Richard J. Fehring, Ph.D., R.N., is a Professor and Director of the Marquette University College of Nursing Office of Research and Scholarship. He received his master’s and doctorate in nursing from Catholic University of America and baccalaureate degrees in biology and nursing from Marquette University. Professor Fehring is the writer and editor of Current Medical Research (CMR) in natural family planning a publication of the United States Conference of Catholic Bishops (USCCB). He is a member of the USCCB’s Advisory Board for the Program for Natural Family Planning, a board member of University Faculty for Life, and a member of the Archdiocese of Milwaukee Bioethics Commission.
Editor Emeritus: Eugene F. Diamond, M.D.
Dr. Diamond formerly served as Editor in Chief and Executive Editor of The Linacre Quarterly. He served as president of the Catholic Medical Association from 1979-80. Dr. Diamond is in private practice in pediatrics in Chicago, Illinois.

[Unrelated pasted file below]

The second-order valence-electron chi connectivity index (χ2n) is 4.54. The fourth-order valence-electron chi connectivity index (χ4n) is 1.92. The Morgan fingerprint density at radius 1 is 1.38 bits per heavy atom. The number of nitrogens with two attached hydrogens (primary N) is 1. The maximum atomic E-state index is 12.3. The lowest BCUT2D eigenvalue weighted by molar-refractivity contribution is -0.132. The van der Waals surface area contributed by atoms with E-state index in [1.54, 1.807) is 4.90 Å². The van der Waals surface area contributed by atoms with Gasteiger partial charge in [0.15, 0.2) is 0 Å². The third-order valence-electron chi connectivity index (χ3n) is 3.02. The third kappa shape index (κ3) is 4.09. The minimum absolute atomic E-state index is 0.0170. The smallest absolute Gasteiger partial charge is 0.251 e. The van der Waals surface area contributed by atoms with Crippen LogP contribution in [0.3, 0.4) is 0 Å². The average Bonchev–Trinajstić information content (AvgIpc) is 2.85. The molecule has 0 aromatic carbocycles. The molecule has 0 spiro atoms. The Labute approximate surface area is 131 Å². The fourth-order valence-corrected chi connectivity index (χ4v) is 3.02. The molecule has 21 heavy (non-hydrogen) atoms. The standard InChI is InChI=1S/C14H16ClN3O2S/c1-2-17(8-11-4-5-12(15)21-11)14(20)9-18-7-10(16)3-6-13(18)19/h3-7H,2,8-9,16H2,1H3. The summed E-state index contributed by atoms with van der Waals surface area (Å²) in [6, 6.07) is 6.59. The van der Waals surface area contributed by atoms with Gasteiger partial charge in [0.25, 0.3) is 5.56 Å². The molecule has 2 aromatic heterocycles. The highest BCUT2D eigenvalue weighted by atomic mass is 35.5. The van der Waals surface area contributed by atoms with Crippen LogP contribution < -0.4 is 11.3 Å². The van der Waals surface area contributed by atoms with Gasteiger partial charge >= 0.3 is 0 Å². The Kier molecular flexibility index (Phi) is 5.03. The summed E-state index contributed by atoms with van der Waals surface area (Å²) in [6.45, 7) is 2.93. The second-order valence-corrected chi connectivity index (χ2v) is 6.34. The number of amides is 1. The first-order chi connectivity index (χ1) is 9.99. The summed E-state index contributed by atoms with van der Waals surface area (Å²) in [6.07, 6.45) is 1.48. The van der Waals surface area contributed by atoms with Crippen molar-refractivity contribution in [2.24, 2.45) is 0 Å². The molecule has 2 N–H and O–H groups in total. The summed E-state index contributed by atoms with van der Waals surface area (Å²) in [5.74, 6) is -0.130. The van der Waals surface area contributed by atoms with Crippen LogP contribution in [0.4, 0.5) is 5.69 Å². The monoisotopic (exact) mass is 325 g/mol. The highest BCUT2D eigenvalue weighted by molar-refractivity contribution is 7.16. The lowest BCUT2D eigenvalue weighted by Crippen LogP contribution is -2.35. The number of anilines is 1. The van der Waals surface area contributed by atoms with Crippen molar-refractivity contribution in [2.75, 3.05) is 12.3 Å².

Case Report Editors: Marie-Alberte Boursiquot, M.D.; Greg F. Burke, M.D.
Marie-Alberte Boursiquot, M.D. is a graduate of New York University and the Howard University College of Medicine. She completed her residency training at the Johns Hopkins University/Sinai Hospital program in internal medicine. She was a member of the Patuxent Medical Group, Inc., a multi-specialty medical practice, prior to transitioning to her solo practice, Quality Medical Care LLC. She recently merged her practice with the Seton Medical Group, Inc a member of St. Agnes Hospital/Ascension Health Systems. She currently serves as President of the Baltimore Guild of the Catholic Medical Association and Regional Director of Region III. She is an active member of the Basilica of the National Shrine of the Assumption of the Blessed Virgin Mary in Baltimore, America’s First Cathedral and serves on its Trust Board.